What is the relationship between cinema and spectator? That is the central question for film theory, and renowned film scholars Thomas Elsaesser and Malte Hagener use this question to guide students through all of the major film theories – from the classical period to today – in this insightful, engaging book. Every kind of cinema (and film theory) imagines an ideal spectator, and then imagines a certain relationship between the mind and body of that spectator and the screen. Using seven distinctive configurations of spectator and screen that move progressively from ‘exterior’ to ‘interior’ relationships, the authors retrace the most important stages of film theory from 1945 to the present, from neo-realist and modernist theories to psychoanalytic, ‘apparatus’, phenomenological and cognitivist theories.
'Any publication with Thomas Elsaesser's name on it is cause for anticipation. This jointly authored volume reaffirms not only Elsaesser's comprehensive command of the diverse theoretical projects that constitute "film theory" but also the creative capacity of both authors to reframe concepts and debates in a way that shakes up and rejuvenates the field.' - Felicity Collins, Screening the Past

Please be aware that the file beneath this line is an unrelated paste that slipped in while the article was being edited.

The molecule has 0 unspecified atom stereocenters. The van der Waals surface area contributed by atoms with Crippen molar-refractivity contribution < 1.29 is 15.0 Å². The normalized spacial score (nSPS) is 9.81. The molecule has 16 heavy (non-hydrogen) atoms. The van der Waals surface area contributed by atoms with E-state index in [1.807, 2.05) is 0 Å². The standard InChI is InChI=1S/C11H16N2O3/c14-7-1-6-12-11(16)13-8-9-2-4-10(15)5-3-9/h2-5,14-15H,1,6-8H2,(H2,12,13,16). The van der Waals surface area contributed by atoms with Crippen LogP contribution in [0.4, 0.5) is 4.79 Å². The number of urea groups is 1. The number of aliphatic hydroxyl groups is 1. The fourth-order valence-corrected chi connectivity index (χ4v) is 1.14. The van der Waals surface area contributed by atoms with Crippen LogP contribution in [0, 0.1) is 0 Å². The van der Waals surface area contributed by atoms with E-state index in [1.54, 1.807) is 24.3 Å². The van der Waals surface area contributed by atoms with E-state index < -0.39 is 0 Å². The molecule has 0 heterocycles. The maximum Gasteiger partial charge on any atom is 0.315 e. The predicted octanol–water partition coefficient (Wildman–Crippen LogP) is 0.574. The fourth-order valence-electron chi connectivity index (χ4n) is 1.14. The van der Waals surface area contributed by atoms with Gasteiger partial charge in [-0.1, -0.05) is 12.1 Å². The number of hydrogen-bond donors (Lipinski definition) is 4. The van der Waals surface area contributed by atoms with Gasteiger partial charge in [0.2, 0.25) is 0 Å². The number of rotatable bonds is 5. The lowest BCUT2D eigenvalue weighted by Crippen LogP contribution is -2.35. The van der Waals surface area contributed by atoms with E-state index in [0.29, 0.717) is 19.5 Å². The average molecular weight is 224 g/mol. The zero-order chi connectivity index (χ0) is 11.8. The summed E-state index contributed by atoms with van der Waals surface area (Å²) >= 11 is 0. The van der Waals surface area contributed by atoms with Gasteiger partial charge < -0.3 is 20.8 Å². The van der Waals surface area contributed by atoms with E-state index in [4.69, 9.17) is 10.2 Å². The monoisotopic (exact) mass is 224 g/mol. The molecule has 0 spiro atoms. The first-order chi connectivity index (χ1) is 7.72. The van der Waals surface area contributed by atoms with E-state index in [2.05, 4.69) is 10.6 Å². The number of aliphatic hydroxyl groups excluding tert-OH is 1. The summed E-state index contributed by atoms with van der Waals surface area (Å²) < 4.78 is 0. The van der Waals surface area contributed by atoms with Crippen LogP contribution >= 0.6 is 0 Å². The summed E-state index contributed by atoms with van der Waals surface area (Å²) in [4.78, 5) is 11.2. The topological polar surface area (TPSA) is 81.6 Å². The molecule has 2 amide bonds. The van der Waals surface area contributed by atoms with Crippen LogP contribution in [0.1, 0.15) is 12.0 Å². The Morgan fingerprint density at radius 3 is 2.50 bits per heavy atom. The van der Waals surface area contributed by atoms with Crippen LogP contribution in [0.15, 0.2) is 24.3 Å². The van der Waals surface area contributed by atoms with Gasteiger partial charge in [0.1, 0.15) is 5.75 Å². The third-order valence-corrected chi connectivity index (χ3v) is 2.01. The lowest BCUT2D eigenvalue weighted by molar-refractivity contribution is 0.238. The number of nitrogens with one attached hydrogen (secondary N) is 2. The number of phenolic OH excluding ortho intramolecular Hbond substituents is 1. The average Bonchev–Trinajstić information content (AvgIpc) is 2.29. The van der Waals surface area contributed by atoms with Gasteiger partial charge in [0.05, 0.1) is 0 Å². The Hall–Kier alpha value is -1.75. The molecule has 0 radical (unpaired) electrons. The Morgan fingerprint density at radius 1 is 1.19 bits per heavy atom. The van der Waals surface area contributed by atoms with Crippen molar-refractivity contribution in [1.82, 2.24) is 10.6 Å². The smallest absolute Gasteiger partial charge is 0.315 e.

'…the book presents a coherent argument while at the same time exhibiting a breadth of theoretical expertise.' - David Sorfa, Liverpool John Moores University
'Film Theory possesses a robustness to match its sophistication, and an approach that feels as though it has been road-tested. This book stands a very good chance of wide adoption in introductory film studies courses, as preparatory reading, or as a text to be worked through chapter by chapter, supplemented by close analysis of the theories at issue, and screenings of the films discussed. The combination of sophistication and robustness should ensure that it will prove effective both at undergraduate and at graduate level.' - David Trotter, Cambridge University
'With admirable concision, Elsaesser and Hagener's book manages intelligently and insightfully to use its own new and unique framework to cover virtually all of film theory, suggest the schools it divides into and their stakes, and to relate this to film history, to broader philosophy, and to transformations that film is undergoing in the age of the digital.' - Dana Polan, New York University
Praise for the German version of Film Theory.
'Each chapter begins with a succinct sequence analysis that provides a foundation for the theoretical discussion that follows. Instead of foregrounding the theory and then "applying" it to the film, the authors invite the student to refer back to the film as the chapter progresses, critically considering how the practical enunciation of key theoretical concepts might (or might not) occur. The authors argue that this act of reflection should not terminate with the film that prefaces each chapter, but rather should inspire the student to draw connections between the theory and other films they have previously seen. This productively encourages the student to familiarize itself with theory by connecting it to his or her own larger framework of experiences with cinema.' -Medienwissenshaft 2/2008